Ready, set, (no m)eat! Yesterday the 40 Days Without Meat challenge has been kicked off. The annual challenge to skip grilled ribs, juicy steaks, chicken thighs and the like has become a tradition among friends and colleagues. Abstinence is trending. The day before meat has been banned, Tournée Minérale came to an end. The collective resolution to skip alcohol in the month of Februari was a hit. It looks like we are becoming more and more conscious of the stuff we put in our mouth and that’s a good thing. I spent half of February in the land of mojito, daiquiri and Cuba libre so in the name of cultural exchange I did not participate. I did, however, cut down on drinking from early January. This comes with a request to bar tenders and restaurant owners everywhere. Get out some cool glasses and take pride in non-alcoholic alternatives. Go buy umbrellas by the bulk!
Regarding Days Without Meat, I’m opting out. I won’t be spending the next 39 days in a meat eating country (although if someone wants to donate a plane ticket to Argentina, pick me!), but I decided to pass on the challenge either way. Somewhere along the road paved with super foods, clean eating and healthy cooking ideas I got hit by food fatigue. So I decided to keep calm, carry on and do with a little less of everything. Some days I’ll eat meat, some days I’ll consciously look for alternatives. Some of my glasses will be filled with wine, others with water and a pretty umbrella.
40 Days without meat takes me back to when I was a kid and fond of sour gummy bears. In that case, a family that honours the tradition of Lent is the worst thing that can happen. Right after Mardi Gras, 40 days of sober living prepare you for the overkill of chocolate eggs on Easter Sunday. At my grandparents house, we skipped meat on the first day of Lent and every Friday after that. The candy jar went behind closed door as well, and that was way more awful than missing out on bacon. The habit of soberness these days sticks with me more than I cared to realize. So when Days Without Meat kicked off on Wednesday, I honoured it with a meat-free meal anyway. Spaghetti bolognese had been on our to-eat list for days, so this called for some creativeness on my part and some flexibility on my boyfriend’s. We managed both (thanks dear!). It turns out Jamie Oliver has some great ideas for a vegetable spag bol. We upped the game with my boyfriend’s heavenly tomato sauce and no-meat Wednesday it was. Our plates were empty quicker than I could open my Instagram, but here’s a picture of Sloppy Joe’s the day after. Sloppy Joe’s is the best thing that ever happened to bolognese.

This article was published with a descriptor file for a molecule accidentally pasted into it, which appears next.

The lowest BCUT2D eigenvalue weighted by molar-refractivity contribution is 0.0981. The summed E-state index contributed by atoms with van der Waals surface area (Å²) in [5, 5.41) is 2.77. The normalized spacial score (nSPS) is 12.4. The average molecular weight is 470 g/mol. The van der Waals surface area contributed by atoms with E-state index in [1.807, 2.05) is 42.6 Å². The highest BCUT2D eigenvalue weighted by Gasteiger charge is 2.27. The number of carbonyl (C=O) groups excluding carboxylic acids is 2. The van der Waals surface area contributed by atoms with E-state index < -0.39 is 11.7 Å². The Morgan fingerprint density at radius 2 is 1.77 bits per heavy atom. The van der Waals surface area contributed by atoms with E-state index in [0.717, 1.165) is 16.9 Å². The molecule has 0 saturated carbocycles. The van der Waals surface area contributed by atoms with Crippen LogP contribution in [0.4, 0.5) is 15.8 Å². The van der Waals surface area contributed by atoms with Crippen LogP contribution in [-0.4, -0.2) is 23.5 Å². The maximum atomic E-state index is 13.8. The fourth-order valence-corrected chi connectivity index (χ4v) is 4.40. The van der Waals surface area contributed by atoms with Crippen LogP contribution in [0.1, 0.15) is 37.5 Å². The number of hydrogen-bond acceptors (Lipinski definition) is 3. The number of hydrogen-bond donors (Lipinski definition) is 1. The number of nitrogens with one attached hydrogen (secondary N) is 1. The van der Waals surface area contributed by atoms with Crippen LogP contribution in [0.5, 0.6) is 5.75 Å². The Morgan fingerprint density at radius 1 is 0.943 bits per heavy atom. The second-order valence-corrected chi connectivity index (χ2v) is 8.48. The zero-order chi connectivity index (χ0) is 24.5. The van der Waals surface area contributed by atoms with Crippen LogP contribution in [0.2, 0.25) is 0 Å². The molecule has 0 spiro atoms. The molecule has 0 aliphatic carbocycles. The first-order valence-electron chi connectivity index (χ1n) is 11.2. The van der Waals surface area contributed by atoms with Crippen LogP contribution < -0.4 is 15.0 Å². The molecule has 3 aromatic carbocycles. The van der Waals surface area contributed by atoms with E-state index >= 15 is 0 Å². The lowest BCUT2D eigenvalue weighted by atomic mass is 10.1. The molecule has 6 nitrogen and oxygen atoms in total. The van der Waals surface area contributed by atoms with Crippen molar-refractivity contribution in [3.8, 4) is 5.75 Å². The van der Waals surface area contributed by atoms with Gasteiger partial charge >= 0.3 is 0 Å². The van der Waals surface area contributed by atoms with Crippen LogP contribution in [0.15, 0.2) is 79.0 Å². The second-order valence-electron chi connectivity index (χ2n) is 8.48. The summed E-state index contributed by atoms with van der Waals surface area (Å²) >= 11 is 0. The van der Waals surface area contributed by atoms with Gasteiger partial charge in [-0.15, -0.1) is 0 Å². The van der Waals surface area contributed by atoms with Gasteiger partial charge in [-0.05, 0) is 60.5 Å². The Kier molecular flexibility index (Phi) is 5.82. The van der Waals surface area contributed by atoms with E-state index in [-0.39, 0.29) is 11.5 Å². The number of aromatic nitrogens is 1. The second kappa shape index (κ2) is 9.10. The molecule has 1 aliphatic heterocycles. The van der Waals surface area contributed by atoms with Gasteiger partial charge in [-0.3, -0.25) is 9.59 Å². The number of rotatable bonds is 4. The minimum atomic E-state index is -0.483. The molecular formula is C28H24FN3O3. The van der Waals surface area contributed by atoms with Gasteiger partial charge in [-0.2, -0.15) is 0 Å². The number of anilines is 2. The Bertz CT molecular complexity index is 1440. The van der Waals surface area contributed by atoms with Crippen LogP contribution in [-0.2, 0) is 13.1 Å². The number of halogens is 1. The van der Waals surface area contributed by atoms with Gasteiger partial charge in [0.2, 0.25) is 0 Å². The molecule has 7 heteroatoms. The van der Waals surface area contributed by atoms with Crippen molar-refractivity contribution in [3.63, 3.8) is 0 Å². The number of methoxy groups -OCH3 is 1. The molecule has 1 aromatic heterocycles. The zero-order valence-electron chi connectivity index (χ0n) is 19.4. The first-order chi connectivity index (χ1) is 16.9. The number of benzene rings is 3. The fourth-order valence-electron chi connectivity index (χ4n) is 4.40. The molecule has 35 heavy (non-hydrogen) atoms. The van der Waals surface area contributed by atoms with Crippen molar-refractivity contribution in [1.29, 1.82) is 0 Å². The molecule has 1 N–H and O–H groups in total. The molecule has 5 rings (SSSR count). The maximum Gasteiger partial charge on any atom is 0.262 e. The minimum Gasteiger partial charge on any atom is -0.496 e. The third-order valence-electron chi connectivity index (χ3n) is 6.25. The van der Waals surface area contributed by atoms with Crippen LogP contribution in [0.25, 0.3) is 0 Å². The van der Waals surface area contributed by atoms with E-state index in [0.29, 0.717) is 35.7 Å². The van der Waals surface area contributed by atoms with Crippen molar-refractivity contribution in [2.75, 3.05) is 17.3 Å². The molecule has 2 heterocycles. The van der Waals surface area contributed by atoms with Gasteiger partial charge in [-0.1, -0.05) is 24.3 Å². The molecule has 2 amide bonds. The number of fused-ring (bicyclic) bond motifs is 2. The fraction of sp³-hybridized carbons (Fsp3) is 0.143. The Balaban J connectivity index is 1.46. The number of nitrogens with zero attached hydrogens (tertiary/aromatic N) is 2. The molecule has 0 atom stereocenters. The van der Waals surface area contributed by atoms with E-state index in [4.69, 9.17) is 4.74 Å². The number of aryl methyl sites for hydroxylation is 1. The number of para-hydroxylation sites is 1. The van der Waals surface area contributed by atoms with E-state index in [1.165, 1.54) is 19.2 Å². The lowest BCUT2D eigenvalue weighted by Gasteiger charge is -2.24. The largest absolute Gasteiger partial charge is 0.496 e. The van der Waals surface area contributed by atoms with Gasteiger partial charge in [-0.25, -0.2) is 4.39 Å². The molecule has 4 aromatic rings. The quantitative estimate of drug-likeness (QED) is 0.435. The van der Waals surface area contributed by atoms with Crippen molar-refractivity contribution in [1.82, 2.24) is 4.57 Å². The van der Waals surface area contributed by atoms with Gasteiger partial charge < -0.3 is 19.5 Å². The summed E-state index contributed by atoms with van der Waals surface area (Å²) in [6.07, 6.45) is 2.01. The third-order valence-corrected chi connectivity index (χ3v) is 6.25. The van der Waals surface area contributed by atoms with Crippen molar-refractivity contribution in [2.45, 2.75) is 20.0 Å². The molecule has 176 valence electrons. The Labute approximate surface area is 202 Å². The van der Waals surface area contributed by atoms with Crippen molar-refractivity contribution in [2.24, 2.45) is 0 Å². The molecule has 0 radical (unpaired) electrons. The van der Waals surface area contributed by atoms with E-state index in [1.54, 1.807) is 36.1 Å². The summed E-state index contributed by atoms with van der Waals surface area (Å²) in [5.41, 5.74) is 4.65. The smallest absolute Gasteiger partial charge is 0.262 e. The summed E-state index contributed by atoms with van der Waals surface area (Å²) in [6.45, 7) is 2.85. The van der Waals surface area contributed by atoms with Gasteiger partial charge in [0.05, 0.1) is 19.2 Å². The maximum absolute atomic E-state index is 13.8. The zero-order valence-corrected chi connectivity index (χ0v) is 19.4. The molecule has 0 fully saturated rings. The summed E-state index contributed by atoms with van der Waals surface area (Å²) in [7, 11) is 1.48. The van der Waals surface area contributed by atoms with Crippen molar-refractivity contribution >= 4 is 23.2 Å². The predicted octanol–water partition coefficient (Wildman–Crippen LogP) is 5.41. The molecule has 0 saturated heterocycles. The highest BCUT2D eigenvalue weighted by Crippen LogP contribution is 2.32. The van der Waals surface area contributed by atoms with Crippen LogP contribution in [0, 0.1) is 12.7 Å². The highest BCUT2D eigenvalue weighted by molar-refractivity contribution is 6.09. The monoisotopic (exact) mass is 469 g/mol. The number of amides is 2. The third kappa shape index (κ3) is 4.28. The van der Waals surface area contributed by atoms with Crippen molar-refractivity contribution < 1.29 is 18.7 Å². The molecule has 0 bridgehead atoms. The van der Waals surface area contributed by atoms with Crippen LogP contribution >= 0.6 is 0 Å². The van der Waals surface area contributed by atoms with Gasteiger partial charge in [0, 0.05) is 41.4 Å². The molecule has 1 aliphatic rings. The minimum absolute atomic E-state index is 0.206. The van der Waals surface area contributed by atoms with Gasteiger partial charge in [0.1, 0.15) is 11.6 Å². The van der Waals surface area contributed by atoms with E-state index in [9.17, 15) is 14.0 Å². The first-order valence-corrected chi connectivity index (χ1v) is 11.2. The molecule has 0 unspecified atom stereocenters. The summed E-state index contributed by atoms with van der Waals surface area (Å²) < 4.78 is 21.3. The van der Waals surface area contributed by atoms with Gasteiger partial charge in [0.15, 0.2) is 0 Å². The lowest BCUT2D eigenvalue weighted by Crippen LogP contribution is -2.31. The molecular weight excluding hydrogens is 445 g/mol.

When you knock on my door these next days, you might get grilled Brussels sprouts with aïoli instead of cookies and cake. If it’s Friday, there may or may not be no meat. Who knows. I just can’t promise I’ll be gummy bear-free. To all you vegetarians, occassional meat skippers, minimal meat eaters, omnivores, full on carnivores, total abstainers, social drinkers, daily wine lovers and every one else out there: eat, drink and be merry.
Veggie lentil bolognese
50g dried green lentils, 10g dried porcini, 1 onion, 1 clove garlic, 1 stick celery, 3 bay leaves, 50 ml red wine (or not), 2 400g cans of passata or tomato sauce base (I used my boyfriends, it’s lovely and available on request I’m sure), thyme and rosemary, cheese to sprinkle.
Let the green lentils soak or cook them according to the package. Put the porcini in a small bowl, cover with boiling water and leave to rehydrate. Finely chop the celery, onion and garlic. Put olive oil in a large enough pot and add the chopped vegetables. Fry them on medium heat for about 15 minutes or until very soft. Add the herbs (fresh or dried) and let it rest for a bit. If you use wine, this is the time to add it. Cook until resolved. Chop the dried porcini into tiny pieces and add to the mix. You can add a bit of the soaking water if you like. Add the passata and cook for 10 minutes while stirring. Add the lentils, turn the heat down low and let simmer for as long as you like (minimum 30 minutes).